Schultz resigns as Red Wing football coach, will stay on as AD
With a return to the Big Nine Conference quickly approaching, Matt Schultz figured now was a good time to step away as Red Wing’s head football coach.
On Monday, Schultz announced his resignation as the Wingers’ head coach after six seasons. During that time, Red Wing went 10-46 with a Section 1AAAA finals appearance in 2011.
“It’s a good transition time,” Schultz said about stepping down. “The change into the Big Nine will be a nice one for a new coach just in terms of different level of play and things like that that will match up differently.”
Despite stepping down as the school’s football coach, Schultz said he will stay on as Red Wing’s activities director.
“I love this job,” Schultz said about staying on as AD. “Who couldn’t love a job like this?”
Coming over from Cannon Falls in 2008, Schultz dealt with low numbers and a string of 18 straight losses over his first two years as coach. That streak came to a close in the 2010 opener when Red Wing knocked off Austin, 19-0.
In 2011, the Wingers finally picked up some traction, going 5-3 in the regular season. Red Wing went on to beat Austin and Northfield in the section playoffs before falling to Faribault, 28-21, keeping the Wingers out of the state playoffs.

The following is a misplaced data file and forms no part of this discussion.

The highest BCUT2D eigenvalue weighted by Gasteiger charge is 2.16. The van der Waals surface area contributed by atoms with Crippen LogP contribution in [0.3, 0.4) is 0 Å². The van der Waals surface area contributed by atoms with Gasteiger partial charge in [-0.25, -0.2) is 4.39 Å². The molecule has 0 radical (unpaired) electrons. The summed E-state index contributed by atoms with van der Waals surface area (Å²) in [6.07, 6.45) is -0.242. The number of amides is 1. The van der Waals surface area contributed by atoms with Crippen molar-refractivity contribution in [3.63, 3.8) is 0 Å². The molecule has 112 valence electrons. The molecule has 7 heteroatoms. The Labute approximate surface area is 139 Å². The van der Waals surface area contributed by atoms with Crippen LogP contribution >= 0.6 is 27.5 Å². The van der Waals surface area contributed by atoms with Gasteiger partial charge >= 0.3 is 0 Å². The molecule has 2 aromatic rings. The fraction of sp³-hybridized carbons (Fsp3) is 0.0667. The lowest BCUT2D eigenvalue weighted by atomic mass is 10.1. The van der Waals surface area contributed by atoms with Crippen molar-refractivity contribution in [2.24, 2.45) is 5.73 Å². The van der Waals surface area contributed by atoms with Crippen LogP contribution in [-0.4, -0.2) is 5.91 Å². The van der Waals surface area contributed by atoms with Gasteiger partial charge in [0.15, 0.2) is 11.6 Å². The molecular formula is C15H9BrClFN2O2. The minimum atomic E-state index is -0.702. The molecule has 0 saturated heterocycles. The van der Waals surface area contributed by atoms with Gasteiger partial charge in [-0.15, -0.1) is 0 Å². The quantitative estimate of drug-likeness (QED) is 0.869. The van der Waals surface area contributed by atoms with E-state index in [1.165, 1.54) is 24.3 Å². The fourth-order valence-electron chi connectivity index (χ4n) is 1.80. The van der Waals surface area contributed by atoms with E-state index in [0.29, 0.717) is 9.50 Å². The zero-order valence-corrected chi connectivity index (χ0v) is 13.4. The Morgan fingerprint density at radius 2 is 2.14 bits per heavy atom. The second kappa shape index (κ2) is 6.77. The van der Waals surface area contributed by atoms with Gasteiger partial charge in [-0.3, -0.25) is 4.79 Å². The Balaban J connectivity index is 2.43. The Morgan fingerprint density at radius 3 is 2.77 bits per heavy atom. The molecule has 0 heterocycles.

Since then, Red Wing has lost 17 straight after beating Austin in the 2012 season-opener. In 2013, the Wingers went 0-8 in the regular season and lost 7-0 to Byron in the first round of the section playoffs.
“From where we started in 2008, with eight or nine seniors, to watch 20 kids every year graduate has been phenomenal,” Schultz said of program growth. “It’s been a great six years. It would have been nice to win quite a few more games over the last few years.”
Along with the head football position, Schultz is also looking for someone to run the winter and spring strength and conditioning program in hopes of keeping up with the Big Nine powerhouses Owatonna and Mankato West. The goal is to get a new football coach in as soon as possible.
“People may not realize this, but coaching at the varsity level is a 12-month job,” Schultz said. “We want to make sure we can put someone in the strength and conditioning position. I’ve been preaching it to the guys for six years that you win games in August based on what you did between November and the end of July.”
With a large senior class next year, along with a “very skilled” junior class, Schultz hopes to find a successor that can help the Wingers take a leap in a new landscape.
“There’s some dang good football (in the Big Nine),” Schultz said. “We’re still not an enrollment powerhouse. The Big Nine has its own special brand of football that’s as competitive as anywhere we could be.
“We have some top-level talent in there,” Schultz added. “It’s time for someone to come in and put in a system that fits those kids.”